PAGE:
cyroparts don't understand their own process?
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IPodPJ

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PJ's FUN TIME WITH LN2

There is one thing I know for sure. The cryogenic process allowed me to flash freeze goldfish into suspended animation and then bring them back to life. I did this in 6th grade. It really put a smile on everyone's face. There was a pretty good survival rate, too. 8 out of 10 lived. The 2 that died were kept in the LN2 too long. You could only keep them in the LN2 for 10 - 12 seconds or cell death would occur. To revive them I simply dropped them back in the fish bowl and they immediately started doing whatever it is fish do.

Anyone who hasn't done this and has a supply of LN2 handy must give it a whirl. If you have kids, their jaws will drop in astonishment right before they break out in a fit of happy hysteria.
 
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post-5845749
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sanderx

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Quote:

Originally Posted by Berlioz /img/forum/go_quote.gif
Ferrous metals typically contain a solid solution called austentite. This is one of the weakest, softest alloy phases of iron. If rapidly cooled, this solution undergoes a process known as Martensitic Transformation, which turns the austentite into martensite. For many applications, martensite has superior properties (increased tensile strength, increased hardness, increased conductivity), so cryogenically treated steels are often found in medical and military equipment.

The lifespan of the metals are also greatly increased. Back in high school, I used to work at a largish metal fabrication plant with many assembly lines. I remember all the drill bits on the machines were made of cryo treated alloys.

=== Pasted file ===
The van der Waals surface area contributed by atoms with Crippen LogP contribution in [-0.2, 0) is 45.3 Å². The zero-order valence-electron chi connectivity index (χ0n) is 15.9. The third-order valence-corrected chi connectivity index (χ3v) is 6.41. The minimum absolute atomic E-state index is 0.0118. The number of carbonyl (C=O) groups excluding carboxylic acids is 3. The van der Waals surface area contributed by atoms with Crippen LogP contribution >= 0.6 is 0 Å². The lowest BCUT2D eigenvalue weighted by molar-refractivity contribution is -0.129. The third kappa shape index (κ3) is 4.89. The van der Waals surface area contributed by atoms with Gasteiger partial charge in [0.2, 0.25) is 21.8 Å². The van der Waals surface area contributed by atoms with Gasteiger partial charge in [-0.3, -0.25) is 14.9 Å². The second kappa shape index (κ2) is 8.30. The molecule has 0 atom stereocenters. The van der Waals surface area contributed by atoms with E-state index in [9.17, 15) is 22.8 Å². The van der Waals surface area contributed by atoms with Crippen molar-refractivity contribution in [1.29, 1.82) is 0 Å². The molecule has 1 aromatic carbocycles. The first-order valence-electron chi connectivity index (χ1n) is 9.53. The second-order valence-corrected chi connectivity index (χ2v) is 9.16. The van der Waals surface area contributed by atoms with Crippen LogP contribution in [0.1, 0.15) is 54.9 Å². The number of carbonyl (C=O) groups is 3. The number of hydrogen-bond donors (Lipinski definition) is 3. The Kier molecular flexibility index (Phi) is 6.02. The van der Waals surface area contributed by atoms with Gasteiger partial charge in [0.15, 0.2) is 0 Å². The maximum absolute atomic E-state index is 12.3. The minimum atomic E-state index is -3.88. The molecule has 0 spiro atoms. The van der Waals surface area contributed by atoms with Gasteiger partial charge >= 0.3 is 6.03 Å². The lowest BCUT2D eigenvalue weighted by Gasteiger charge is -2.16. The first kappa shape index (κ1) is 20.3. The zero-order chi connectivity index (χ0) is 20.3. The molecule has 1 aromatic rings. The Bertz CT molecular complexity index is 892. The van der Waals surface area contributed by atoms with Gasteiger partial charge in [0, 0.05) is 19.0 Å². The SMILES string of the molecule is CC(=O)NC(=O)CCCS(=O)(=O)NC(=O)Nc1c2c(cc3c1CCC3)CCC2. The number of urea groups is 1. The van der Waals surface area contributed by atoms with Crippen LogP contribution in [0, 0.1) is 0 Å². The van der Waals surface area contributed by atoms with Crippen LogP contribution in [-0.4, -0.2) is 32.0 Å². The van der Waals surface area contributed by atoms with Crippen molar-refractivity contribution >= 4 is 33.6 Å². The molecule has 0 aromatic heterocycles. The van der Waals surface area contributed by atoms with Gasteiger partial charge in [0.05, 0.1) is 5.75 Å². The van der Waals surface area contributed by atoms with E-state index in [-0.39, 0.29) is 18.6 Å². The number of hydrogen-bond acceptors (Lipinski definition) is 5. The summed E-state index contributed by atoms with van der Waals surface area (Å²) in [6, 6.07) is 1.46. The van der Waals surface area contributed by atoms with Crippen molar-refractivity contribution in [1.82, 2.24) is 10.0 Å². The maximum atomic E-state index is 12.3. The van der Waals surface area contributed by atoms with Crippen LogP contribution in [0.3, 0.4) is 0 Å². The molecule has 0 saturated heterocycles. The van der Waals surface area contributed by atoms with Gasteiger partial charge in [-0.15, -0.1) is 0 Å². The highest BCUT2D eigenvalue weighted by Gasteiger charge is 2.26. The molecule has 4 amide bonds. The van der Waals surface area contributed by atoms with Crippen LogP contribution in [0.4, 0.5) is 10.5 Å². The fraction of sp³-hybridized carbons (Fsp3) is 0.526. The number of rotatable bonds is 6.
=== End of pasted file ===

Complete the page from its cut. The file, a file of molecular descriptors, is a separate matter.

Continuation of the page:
Here's where it gets interesting though. There is no way of explaining how cryogenic treatment would (positively) affect copper, or any other metal that does not contain austentite for that matter.

Test results seem to go back and forth on the issue depending on whether a cryo engineering company funded the study or not. However, there have been some tests by independent research groups that have found cryogenic treating improves the durability and wear resistance of other metals, namely brass, copper, and aluminum.

This process is not well understood, but the benefits of it have definitely been observed in practical tests. I'm not a cable believer, and I don't understand how even increased conductivity could benefit a cable only a metre long, but there's no doubt in my mind that cryogenic treating could at least produce more durable copper wiring. In fact, if I had to pick something, I would pick cryo treating over any of the esoteric braids or other weird metal combos found in some speaker wires.

Absolutely zero research validates any of Cryoparts statements. I understand that it wouldn't be very impressive to say "cryogenic treatment improves our wires, although we can't explain how", so they may have just thrown in some techno babble there. For what it's worth, their cables should be better than untreated ones, at least in terms of durability.



Well, yes. And you see, if this was what was on cryoparts (or any other cryotreatment company's) web site, there would be considerably less complaint as to what they do and how. However, this is not really what they say. It is especially unfortunate that they claim a difference to the sound.

Why should bogus claims be needed for the upsell if there was actual truth to the changes?
 
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leeperry

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Quote:

Originally Posted by IPodPJ /img/forum/go_quote.gif
The cryogenic process allowed me to flash freeze goldfish into suspended animation and then bring them back to life.
[..]
If you have kids, their jaws will drop



yeah, does it work w/ kids too?
 
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haloxt

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Quote:

Originally Posted by spartan777 /img/forum/go_quote.gif
I might have gotten something wrong, being a physics major doesn't mean I get everything right- ovbiously